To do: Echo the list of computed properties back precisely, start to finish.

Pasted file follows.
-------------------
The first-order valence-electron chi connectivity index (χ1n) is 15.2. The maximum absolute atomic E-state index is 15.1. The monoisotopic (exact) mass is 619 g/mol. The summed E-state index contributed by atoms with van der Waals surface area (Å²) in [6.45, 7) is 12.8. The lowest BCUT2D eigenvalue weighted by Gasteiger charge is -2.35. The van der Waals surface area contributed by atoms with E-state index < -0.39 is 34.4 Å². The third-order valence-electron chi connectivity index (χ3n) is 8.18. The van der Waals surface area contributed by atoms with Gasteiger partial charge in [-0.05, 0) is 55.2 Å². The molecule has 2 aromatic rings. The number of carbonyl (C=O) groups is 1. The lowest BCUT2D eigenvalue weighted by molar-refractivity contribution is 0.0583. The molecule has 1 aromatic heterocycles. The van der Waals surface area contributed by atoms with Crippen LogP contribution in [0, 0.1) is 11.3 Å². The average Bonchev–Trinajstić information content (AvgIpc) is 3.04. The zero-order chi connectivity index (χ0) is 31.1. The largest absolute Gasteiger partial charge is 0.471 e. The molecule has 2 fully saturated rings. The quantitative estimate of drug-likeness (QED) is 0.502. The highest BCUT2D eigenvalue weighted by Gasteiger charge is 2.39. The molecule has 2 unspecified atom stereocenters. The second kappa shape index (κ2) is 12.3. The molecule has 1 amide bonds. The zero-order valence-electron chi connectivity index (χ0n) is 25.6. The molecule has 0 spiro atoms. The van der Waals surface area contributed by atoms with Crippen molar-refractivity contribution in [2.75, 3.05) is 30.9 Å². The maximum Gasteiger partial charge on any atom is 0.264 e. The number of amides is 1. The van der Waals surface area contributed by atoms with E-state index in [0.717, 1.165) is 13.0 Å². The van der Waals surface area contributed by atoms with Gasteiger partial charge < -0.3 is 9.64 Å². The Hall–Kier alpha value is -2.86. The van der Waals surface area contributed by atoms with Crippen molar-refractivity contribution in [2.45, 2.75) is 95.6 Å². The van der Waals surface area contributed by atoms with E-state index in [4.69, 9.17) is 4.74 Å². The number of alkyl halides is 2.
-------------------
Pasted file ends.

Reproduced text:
The first-order valence-electron chi connectivity index (χ1n) is 15.2. The maximum absolute atomic E-state index is 15.1. The monoisotopic (exact) mass is 619 g/mol. The summed E-state index contributed by atoms with van der Waals surface area (Å²) in [6.45, 7) is 12.8. The lowest BCUT2D eigenvalue weighted by Gasteiger charge is -2.35. The van der Waals surface area contributed by atoms with E-state index < -0.39 is 34.4 Å². The third-order valence-electron chi connectivity index (χ3n) is 8.18. The van der Waals surface area contributed by atoms with Gasteiger partial charge in [-0.05, 0) is 55.2 Å². The molecule has 2 aromatic rings. The number of carbonyl (C=O) groups is 1. The lowest BCUT2D eigenvalue weighted by molar-refractivity contribution is 0.0583. The molecule has 1 aromatic heterocycles. The van der Waals surface area contributed by atoms with Crippen LogP contribution in [0, 0.1) is 11.3 Å². The average Bonchev–Trinajstić information content (AvgIpc) is 3.04. The zero-order chi connectivity index (χ0) is 31.1. The largest absolute Gasteiger partial charge is 0.471 e. The molecule has 2 fully saturated rings. The quantitative estimate of drug-likeness (QED) is 0.502. The highest BCUT2D eigenvalue weighted by Gasteiger charge is 2.39. The molecule has 2 unspecified atom stereocenters. The second kappa shape index (κ2) is 12.3. The molecule has 1 amide bonds. The zero-order valence-electron chi connectivity index (χ0n) is 25.6. The molecule has 0 spiro atoms. The van der Waals surface area contributed by atoms with Crippen molar-refractivity contribution in [2.75, 3.05) is 30.9 Å². The maximum Gasteiger partial charge on any atom is 0.264 e. The number of amides is 1. The van der Waals surface area contributed by atoms with E-state index in [0.717, 1.165) is 13.0 Å². The van der Waals surface area contributed by atoms with Gasteiger partial charge < -0.3 is 9.64 Å². The Hall–Kier alpha value is -2.86. The van der Waals surface area contributed by atoms with Crippen molar-refractivity contribution in [2.45, 2.75) is 95.6 Å². The van der Waals surface area contributed by atoms with E-state index in [4.69, 9.17) is 4.74 Å². The number of alkyl halides is 2.